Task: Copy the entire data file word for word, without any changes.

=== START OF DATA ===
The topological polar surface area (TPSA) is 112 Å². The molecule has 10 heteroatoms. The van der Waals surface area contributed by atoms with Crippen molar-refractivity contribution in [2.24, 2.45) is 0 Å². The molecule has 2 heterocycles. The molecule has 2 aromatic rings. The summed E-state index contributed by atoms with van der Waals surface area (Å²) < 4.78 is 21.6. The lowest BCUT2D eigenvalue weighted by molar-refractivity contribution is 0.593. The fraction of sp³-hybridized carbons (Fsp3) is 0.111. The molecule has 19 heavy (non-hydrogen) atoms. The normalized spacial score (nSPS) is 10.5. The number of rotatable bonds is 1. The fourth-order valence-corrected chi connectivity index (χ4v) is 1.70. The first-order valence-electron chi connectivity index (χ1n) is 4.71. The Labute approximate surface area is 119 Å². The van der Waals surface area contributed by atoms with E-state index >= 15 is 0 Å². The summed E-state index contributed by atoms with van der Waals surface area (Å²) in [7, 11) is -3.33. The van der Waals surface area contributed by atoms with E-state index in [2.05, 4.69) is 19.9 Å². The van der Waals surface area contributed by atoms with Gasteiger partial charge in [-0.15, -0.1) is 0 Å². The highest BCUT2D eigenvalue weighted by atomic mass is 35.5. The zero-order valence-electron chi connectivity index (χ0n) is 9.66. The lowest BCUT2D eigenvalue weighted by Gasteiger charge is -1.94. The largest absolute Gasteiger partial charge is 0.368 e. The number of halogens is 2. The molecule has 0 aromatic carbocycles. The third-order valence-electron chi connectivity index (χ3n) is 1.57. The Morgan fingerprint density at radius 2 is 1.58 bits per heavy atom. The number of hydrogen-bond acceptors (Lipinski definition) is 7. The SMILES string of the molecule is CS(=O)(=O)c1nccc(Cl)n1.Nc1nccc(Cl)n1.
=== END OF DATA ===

The topological polar surface area (TPSA) is 112 Å². The molecule has 10 heteroatoms. The van der Waals surface area contributed by atoms with Crippen molar-refractivity contribution in [2.24, 2.45) is 0 Å². The molecule has 2 heterocycles. The molecule has 2 aromatic rings. The summed E-state index contributed by atoms with van der Waals surface area (Å²) < 4.78 is 21.6. The lowest BCUT2D eigenvalue weighted by molar-refractivity contribution is 0.593. The fraction of sp³-hybridized carbons (Fsp3) is 0.111. The molecule has 19 heavy (non-hydrogen) atoms. The normalized spacial score (nSPS) is 10.5. The number of rotatable bonds is 1. The fourth-order valence-corrected chi connectivity index (χ4v) is 1.70. The first-order valence-electron chi connectivity index (χ1n) is 4.71. The Labute approximate surface area is 119 Å². The van der Waals surface area contributed by atoms with E-state index >= 15 is 0 Å². The summed E-state index contributed by atoms with van der Waals surface area (Å²) in [7, 11) is -3.33. The van der Waals surface area contributed by atoms with E-state index in [2.05, 4.69) is 19.9 Å². The van der Waals surface area contributed by atoms with Gasteiger partial charge in [-0.15, -0.1) is 0 Å². The highest BCUT2D eigenvalue weighted by atomic mass is 35.5. The zero-order valence-electron chi connectivity index (χ0n) is 9.66. The lowest BCUT2D eigenvalue weighted by Gasteiger charge is -1.94. The largest absolute Gasteiger partial charge is 0.368 e. The number of halogens is 2. The molecule has 0 aromatic carbocycles. The third-order valence-electron chi connectivity index (χ3n) is 1.57. The Morgan fingerprint density at radius 2 is 1.58 bits per heavy atom. The number of hydrogen-bond acceptors (Lipinski definition) is 7. The SMILES string of the molecule is CS(=O)(=O)c1nccc(Cl)n1.Nc1nccc(Cl)n1.